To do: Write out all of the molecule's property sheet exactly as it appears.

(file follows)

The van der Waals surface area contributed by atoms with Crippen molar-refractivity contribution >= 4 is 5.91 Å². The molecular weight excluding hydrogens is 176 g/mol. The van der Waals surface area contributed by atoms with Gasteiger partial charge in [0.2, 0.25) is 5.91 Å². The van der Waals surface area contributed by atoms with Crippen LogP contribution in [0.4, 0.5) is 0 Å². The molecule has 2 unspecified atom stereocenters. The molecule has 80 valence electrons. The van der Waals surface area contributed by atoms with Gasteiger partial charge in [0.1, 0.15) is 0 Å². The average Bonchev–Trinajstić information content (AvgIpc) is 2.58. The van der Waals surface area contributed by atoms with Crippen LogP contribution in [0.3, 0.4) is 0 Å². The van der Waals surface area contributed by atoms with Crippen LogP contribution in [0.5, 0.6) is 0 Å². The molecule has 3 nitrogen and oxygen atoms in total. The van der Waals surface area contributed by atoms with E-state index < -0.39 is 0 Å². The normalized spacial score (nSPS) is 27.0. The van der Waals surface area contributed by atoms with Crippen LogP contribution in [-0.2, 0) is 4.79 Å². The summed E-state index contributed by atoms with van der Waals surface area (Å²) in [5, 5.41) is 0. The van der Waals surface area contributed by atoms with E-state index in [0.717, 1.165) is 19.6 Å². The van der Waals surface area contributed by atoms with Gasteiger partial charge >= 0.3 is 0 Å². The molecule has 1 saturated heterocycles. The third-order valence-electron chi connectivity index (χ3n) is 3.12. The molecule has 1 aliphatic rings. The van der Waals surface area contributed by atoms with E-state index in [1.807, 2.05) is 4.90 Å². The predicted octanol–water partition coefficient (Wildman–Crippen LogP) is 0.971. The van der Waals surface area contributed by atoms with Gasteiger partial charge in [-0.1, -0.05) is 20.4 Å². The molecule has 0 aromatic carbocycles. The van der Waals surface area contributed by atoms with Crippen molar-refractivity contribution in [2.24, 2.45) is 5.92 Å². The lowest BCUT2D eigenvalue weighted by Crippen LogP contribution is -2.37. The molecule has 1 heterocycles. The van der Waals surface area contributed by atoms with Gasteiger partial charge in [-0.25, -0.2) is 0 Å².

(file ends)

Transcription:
The van der Waals surface area contributed by atoms with Crippen molar-refractivity contribution >= 4 is 5.91 Å². The molecular weight excluding hydrogens is 176 g/mol. The van der Waals surface area contributed by atoms with Gasteiger partial charge in [0.2, 0.25) is 5.91 Å². The van der Waals surface area contributed by atoms with Crippen LogP contribution in [0.4, 0.5) is 0 Å². The molecule has 2 unspecified atom stereocenters. The molecule has 80 valence electrons. The van der Waals surface area contributed by atoms with Gasteiger partial charge in [0.1, 0.15) is 0 Å². The average Bonchev–Trinajstić information content (AvgIpc) is 2.58. The van der Waals surface area contributed by atoms with Crippen LogP contribution in [0.3, 0.4) is 0 Å². The van der Waals surface area contributed by atoms with Crippen LogP contribution in [0.5, 0.6) is 0 Å². The molecule has 3 nitrogen and oxygen atoms in total. The van der Waals surface area contributed by atoms with E-state index < -0.39 is 0 Å². The normalized spacial score (nSPS) is 27.0. The van der Waals surface area contributed by atoms with Crippen LogP contribution in [-0.2, 0) is 4.79 Å². The summed E-state index contributed by atoms with van der Waals surface area (Å²) in [5, 5.41) is 0. The van der Waals surface area contributed by atoms with E-state index in [0.717, 1.165) is 19.6 Å². The van der Waals surface area contributed by atoms with Gasteiger partial charge >= 0.3 is 0 Å². The molecule has 1 saturated heterocycles. The third-order valence-electron chi connectivity index (χ3n) is 3.12. The molecule has 1 aliphatic rings. The van der Waals surface area contributed by atoms with E-state index in [1.807, 2.05) is 4.90 Å². The predicted octanol–water partition coefficient (Wildman–Crippen LogP) is 0.971. The van der Waals surface area contributed by atoms with Gasteiger partial charge in [-0.1, -0.05) is 20.4 Å². The molecule has 0 aromatic carbocycles. The van der Waals surface area contributed by atoms with Crippen molar-refractivity contribution in [2.24, 2.45) is 5.92 Å². The lowest BCUT2D eigenvalue weighted by Crippen LogP contribution is -2.37. The molecule has 1 heterocycles. The van der Waals surface area contributed by atoms with Gasteiger partial charge in [-0.25, -0.2) is 0 Å².